Academic journal article The McKinsey Quarterly

Magazines' Home Companion

Academic journal article The McKinsey Quarterly

Magazines' Home Companion

Article excerpt

Although few magazines make money from their World Wide Web sites, the Web is still an important opportunity.

Magazines know that they can't ignore the World Wide Web, but few of them are doing well there. Of the 100 leading print magazines in the United States, only 27 appear on the list [1] of the 3,000 most-visited Web sites. Nonetheless, the Web offers a natural extension to the intimate relationship between magazines and their print readers. A strong magazine, at its core, isn't just paper and ink; it is a powerful voice that should attract readers across a range of mass media. But to use the Web successfully, magazines need a sound grasp of economic reality.

How can they develop plans for their on-line incarnations? [2] The bad news is that most magazines probably will never make money with a Web site--though they would be foolish not to build one. The good news is that the benefits of a Web site can be substantial and the costs can be contained.

What are the options?

For defensive and offensive reasons alike, magazines must come to grips with the Web. First, the defensive logic: readers expect magazines to be on-line, for almost half of the population of the United States is now on the Web, and its penetration continues to grow. An October 2000 survey carried out by the Magazine Publishers of America showed that more than 60 percent of visitors to magazine Web sites desire both an on-line and a print version. Advertisers, meanwhile, want integrated mass-media campaigns that exploit several channels. Indeed, Web sites are becoming an essential component of the mass-media choices advertisers make--particularly for response-driven campaigns, which elicit information from consumers.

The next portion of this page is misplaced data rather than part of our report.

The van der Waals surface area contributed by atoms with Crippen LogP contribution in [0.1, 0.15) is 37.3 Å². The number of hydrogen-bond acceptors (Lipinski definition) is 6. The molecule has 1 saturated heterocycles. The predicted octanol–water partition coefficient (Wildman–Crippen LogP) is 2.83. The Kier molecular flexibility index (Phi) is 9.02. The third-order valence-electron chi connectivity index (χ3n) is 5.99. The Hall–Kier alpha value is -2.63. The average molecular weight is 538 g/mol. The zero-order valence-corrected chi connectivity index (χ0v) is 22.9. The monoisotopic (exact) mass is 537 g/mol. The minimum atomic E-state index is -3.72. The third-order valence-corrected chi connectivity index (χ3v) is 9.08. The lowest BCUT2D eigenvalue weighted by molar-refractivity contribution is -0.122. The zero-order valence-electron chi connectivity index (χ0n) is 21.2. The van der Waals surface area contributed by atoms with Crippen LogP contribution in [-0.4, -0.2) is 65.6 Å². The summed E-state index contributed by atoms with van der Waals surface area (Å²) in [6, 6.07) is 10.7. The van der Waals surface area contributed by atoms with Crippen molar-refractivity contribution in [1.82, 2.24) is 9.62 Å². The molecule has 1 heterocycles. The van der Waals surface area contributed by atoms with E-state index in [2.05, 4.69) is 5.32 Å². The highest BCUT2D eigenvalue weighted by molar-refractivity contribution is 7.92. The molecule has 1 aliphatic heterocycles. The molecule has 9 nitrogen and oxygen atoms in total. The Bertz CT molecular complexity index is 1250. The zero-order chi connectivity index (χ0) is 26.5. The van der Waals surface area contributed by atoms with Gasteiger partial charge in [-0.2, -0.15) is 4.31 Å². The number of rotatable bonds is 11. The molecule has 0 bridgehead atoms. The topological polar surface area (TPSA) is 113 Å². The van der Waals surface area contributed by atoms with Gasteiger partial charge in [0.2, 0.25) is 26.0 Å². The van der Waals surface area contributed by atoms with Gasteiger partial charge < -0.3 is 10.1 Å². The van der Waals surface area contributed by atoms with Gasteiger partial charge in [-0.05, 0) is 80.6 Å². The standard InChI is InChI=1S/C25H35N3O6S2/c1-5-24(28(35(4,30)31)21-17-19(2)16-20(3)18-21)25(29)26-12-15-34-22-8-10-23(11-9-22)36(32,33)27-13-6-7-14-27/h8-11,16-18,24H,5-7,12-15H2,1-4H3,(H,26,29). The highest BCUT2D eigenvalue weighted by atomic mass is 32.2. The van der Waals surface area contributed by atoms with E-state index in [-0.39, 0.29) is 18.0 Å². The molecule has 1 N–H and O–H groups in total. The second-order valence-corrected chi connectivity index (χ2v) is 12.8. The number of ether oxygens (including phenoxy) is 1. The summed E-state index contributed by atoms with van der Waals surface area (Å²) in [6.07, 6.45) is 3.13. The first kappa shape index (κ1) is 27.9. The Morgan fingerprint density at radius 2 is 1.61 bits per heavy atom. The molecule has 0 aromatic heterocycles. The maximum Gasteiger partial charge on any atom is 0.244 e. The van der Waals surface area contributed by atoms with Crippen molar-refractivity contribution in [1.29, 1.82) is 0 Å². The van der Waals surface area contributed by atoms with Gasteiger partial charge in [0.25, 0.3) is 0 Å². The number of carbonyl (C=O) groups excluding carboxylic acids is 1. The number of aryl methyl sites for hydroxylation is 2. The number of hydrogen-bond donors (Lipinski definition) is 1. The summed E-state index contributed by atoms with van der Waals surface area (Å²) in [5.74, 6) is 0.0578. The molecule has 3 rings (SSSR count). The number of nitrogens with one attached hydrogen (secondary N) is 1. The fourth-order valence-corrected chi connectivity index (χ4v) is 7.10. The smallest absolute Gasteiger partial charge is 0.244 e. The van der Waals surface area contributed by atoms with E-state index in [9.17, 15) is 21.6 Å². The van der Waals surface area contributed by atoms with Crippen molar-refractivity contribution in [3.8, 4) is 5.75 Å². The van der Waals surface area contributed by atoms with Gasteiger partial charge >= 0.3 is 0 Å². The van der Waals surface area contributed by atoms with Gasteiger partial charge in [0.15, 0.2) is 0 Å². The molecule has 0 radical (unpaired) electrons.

As for offensive reasons to get on the Web, magazines should consider building an on-line presence to stimulate innovation in the core magazine business. The industry is facing flat circulation, the loss of traditional subscription sources, [3] rising postage rates, and the emergence of competitors in new media. These threats can be partly mitigated by a well-structured, well-executed Web strategy.

Two kinds of site

In theory, magazines have a choice: they can build a destination site or a companion site. But in reality, few have the audience or the wherewithal to create a true destination site, so the less ambitious companion site is usually the better option.

A destination Web business, which aims to become the top site in its category, maximizes value for users and extracts money from them by providing a complete and compelling experience. Such a site has unique content and applications that are continually refreshed and can serve as a guide to the category as a whole. A destination site also develops a strong sense of community, both among users and between them and the site. It profiles them, personalizes the site for them, and provides many opportunities for commerce with them.

Ultimately, a destination site can become a vertical portal. One magazine Web site that aspires to this level of scale and attraction is, which has created more than 100 interactive financial tools--including portfolio-tracking and -analysis tools, tax calculators, and on-line bill payment facilities--in its effort to become a personal-finance portal. Another destination site,, offers interactive map-making tools and Webcams focusing on animals in the wild.

By contrast, a strong companion site supports and enhances the print magazine by helping to build its brand and reach new audiences while adding an extra dimension for its existing one. The design of a companion site extends the magazine's look to the new medium; the site's content offers a taste of the magazine to encourage people to subscribe. Such a site also offers extra content, often generated by users, as well as customer-service facilities that make it easy for visitors to subscribe, renew, change their address, and check their account. …

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